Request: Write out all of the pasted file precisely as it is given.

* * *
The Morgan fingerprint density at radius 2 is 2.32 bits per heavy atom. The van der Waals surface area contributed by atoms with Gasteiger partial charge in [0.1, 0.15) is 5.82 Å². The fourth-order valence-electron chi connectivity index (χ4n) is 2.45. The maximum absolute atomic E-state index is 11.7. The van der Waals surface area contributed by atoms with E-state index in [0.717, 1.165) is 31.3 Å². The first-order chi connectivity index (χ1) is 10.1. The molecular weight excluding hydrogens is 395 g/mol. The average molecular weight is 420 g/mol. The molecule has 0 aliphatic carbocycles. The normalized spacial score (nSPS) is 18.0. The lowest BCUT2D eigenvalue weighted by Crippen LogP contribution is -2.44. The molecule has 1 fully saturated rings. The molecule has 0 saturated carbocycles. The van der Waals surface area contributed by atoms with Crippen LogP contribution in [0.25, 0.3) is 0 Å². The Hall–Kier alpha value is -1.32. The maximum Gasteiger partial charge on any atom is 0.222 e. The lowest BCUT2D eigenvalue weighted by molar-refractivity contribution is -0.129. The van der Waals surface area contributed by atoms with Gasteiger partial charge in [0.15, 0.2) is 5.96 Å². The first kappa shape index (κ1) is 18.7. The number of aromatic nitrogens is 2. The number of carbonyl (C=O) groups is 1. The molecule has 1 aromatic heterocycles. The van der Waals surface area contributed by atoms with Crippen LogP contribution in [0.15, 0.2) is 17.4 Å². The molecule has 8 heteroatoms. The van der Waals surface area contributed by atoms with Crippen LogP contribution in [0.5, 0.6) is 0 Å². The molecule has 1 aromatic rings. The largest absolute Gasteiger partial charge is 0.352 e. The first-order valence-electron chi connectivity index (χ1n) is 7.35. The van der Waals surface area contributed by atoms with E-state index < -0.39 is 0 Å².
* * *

The Morgan fingerprint density at radius 2 is 2.32 bits per heavy atom. The van der Waals surface area contributed by atoms with Gasteiger partial charge in [0.1, 0.15) is 5.82 Å². The fourth-order valence-electron chi connectivity index (χ4n) is 2.45. The maximum absolute atomic E-state index is 11.7. The van der Waals surface area contributed by atoms with E-state index in [0.717, 1.165) is 31.3 Å². The first-order chi connectivity index (χ1) is 10.1. The molecular weight excluding hydrogens is 395 g/mol. The average molecular weight is 420 g/mol. The molecule has 0 aliphatic carbocycles. The normalized spacial score (nSPS) is 18.0. The lowest BCUT2D eigenvalue weighted by Crippen LogP contribution is -2.44. The molecule has 1 fully saturated rings. The molecule has 0 saturated carbocycles. The van der Waals surface area contributed by atoms with Crippen LogP contribution in [0.25, 0.3) is 0 Å². The Hall–Kier alpha value is -1.32. The maximum Gasteiger partial charge on any atom is 0.222 e. The lowest BCUT2D eigenvalue weighted by molar-refractivity contribution is -0.129. The van der Waals surface area contributed by atoms with Gasteiger partial charge in [0.15, 0.2) is 5.96 Å². The first kappa shape index (κ1) is 18.7. The number of aromatic nitrogens is 2. The number of carbonyl (C=O) groups is 1. The molecule has 1 aromatic heterocycles. The van der Waals surface area contributed by atoms with Crippen LogP contribution in [0.15, 0.2) is 17.4 Å². The molecule has 8 heteroatoms. The van der Waals surface area contributed by atoms with Crippen LogP contribution in [0.5, 0.6) is 0 Å². The molecule has 1 aromatic rings. The largest absolute Gasteiger partial charge is 0.352 e. The first-order valence-electron chi connectivity index (χ1n) is 7.35. The van der Waals surface area contributed by atoms with E-state index < -0.39 is 0 Å².